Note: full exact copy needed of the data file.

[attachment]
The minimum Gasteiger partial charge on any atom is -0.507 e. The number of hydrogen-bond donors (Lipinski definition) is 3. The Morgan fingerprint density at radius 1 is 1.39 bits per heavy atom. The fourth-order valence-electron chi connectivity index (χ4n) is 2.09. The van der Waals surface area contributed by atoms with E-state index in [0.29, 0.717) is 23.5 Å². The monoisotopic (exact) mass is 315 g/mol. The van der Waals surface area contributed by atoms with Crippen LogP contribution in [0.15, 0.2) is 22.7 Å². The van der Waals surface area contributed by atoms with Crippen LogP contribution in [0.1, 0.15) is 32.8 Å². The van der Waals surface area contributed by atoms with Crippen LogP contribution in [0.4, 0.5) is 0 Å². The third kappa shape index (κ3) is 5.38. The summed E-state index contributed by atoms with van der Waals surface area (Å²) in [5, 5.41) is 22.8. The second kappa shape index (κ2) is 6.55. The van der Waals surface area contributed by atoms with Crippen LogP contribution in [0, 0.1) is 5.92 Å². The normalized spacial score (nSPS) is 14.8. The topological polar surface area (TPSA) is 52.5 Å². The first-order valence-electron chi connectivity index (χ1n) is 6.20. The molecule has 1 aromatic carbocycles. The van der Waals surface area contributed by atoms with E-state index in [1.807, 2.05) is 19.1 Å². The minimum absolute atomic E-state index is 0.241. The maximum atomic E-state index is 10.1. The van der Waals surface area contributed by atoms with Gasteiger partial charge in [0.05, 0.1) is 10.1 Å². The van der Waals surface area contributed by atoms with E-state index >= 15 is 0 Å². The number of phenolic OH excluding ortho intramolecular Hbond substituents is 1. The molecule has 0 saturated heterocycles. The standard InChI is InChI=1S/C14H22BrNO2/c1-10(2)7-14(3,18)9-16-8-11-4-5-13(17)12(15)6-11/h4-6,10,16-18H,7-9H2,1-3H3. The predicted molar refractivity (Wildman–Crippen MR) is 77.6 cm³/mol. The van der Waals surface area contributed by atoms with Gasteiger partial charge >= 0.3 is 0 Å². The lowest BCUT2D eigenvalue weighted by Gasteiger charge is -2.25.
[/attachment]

The minimum Gasteiger partial charge on any atom is -0.507 e. The number of hydrogen-bond donors (Lipinski definition) is 3. The Morgan fingerprint density at radius 1 is 1.39 bits per heavy atom. The fourth-order valence-electron chi connectivity index (χ4n) is 2.09. The van der Waals surface area contributed by atoms with E-state index in [0.29, 0.717) is 23.5 Å². The monoisotopic (exact) mass is 315 g/mol. The van der Waals surface area contributed by atoms with Crippen LogP contribution in [0.15, 0.2) is 22.7 Å². The van der Waals surface area contributed by atoms with Crippen LogP contribution in [0.1, 0.15) is 32.8 Å². The van der Waals surface area contributed by atoms with Crippen LogP contribution in [0.4, 0.5) is 0 Å². The third kappa shape index (κ3) is 5.38. The summed E-state index contributed by atoms with van der Waals surface area (Å²) in [5, 5.41) is 22.8. The second kappa shape index (κ2) is 6.55. The van der Waals surface area contributed by atoms with Crippen LogP contribution in [0, 0.1) is 5.92 Å². The normalized spacial score (nSPS) is 14.8. The topological polar surface area (TPSA) is 52.5 Å². The first-order valence-electron chi connectivity index (χ1n) is 6.20. The molecule has 1 aromatic carbocycles. The van der Waals surface area contributed by atoms with E-state index in [1.807, 2.05) is 19.1 Å². The minimum absolute atomic E-state index is 0.241. The maximum atomic E-state index is 10.1. The van der Waals surface area contributed by atoms with Gasteiger partial charge in [0.05, 0.1) is 10.1 Å². The van der Waals surface area contributed by atoms with E-state index >= 15 is 0 Å². The number of phenolic OH excluding ortho intramolecular Hbond substituents is 1. The molecule has 0 saturated heterocycles. The standard InChI is InChI=1S/C14H22BrNO2/c1-10(2)7-14(3,18)9-16-8-11-4-5-13(17)12(15)6-11/h4-6,10,16-18H,7-9H2,1-3H3. The predicted molar refractivity (Wildman–Crippen MR) is 77.6 cm³/mol. The van der Waals surface area contributed by atoms with Gasteiger partial charge >= 0.3 is 0 Å². The lowest BCUT2D eigenvalue weighted by Gasteiger charge is -2.25.